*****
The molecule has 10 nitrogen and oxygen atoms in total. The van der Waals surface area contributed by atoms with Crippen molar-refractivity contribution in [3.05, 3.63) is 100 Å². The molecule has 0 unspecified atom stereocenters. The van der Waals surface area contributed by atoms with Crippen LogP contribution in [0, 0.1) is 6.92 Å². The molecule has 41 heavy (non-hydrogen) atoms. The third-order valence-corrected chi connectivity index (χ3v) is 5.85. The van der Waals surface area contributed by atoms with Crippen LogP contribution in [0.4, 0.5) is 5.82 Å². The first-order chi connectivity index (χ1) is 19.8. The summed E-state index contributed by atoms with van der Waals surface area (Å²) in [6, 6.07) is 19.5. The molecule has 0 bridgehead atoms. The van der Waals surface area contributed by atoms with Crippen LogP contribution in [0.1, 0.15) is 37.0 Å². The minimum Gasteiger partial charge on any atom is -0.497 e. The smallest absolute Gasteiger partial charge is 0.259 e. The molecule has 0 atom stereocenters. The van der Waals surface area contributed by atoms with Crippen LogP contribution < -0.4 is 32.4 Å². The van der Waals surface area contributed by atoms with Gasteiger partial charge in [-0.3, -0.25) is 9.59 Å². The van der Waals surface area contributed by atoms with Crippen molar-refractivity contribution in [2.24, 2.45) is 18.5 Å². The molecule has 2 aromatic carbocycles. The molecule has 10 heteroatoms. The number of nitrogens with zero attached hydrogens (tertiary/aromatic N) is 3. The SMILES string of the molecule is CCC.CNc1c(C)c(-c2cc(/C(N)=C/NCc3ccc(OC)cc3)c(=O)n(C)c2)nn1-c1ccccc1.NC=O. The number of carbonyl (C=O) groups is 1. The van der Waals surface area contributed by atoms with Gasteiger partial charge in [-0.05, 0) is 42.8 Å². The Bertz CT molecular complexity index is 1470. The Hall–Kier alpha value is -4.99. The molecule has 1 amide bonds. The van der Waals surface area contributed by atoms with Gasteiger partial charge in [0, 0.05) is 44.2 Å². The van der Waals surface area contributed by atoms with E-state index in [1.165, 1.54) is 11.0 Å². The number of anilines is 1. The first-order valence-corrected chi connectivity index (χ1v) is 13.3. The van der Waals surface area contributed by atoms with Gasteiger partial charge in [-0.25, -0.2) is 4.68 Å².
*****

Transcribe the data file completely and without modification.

The molecule has 10 nitrogen and oxygen atoms in total. The van der Waals surface area contributed by atoms with Crippen molar-refractivity contribution in [3.05, 3.63) is 100 Å². The molecule has 0 unspecified atom stereocenters. The van der Waals surface area contributed by atoms with Crippen LogP contribution in [0, 0.1) is 6.92 Å². The molecule has 41 heavy (non-hydrogen) atoms. The third-order valence-corrected chi connectivity index (χ3v) is 5.85. The van der Waals surface area contributed by atoms with Crippen LogP contribution in [0.4, 0.5) is 5.82 Å². The first-order chi connectivity index (χ1) is 19.8. The summed E-state index contributed by atoms with van der Waals surface area (Å²) in [6, 6.07) is 19.5. The molecule has 0 bridgehead atoms. The van der Waals surface area contributed by atoms with Crippen LogP contribution in [0.1, 0.15) is 37.0 Å². The minimum Gasteiger partial charge on any atom is -0.497 e. The smallest absolute Gasteiger partial charge is 0.259 e. The molecule has 0 atom stereocenters. The van der Waals surface area contributed by atoms with Crippen LogP contribution < -0.4 is 32.4 Å². The van der Waals surface area contributed by atoms with Gasteiger partial charge in [-0.3, -0.25) is 9.59 Å². The van der Waals surface area contributed by atoms with Crippen molar-refractivity contribution in [2.24, 2.45) is 18.5 Å². The molecule has 2 aromatic carbocycles. The molecule has 10 heteroatoms. The number of nitrogens with zero attached hydrogens (tertiary/aromatic N) is 3. The SMILES string of the molecule is CCC.CNc1c(C)c(-c2cc(/C(N)=C/NCc3ccc(OC)cc3)c(=O)n(C)c2)nn1-c1ccccc1.NC=O. The number of carbonyl (C=O) groups is 1. The van der Waals surface area contributed by atoms with Gasteiger partial charge in [-0.05, 0) is 42.8 Å². The Bertz CT molecular complexity index is 1470. The Hall–Kier alpha value is -4.99. The molecule has 1 amide bonds. The van der Waals surface area contributed by atoms with Gasteiger partial charge in [0, 0.05) is 44.2 Å². The van der Waals surface area contributed by atoms with E-state index in [1.165, 1.54) is 11.0 Å². The number of anilines is 1. The first-order valence-corrected chi connectivity index (χ1v) is 13.3. The van der Waals surface area contributed by atoms with Gasteiger partial charge in [-0.25, -0.2) is 4.68 Å².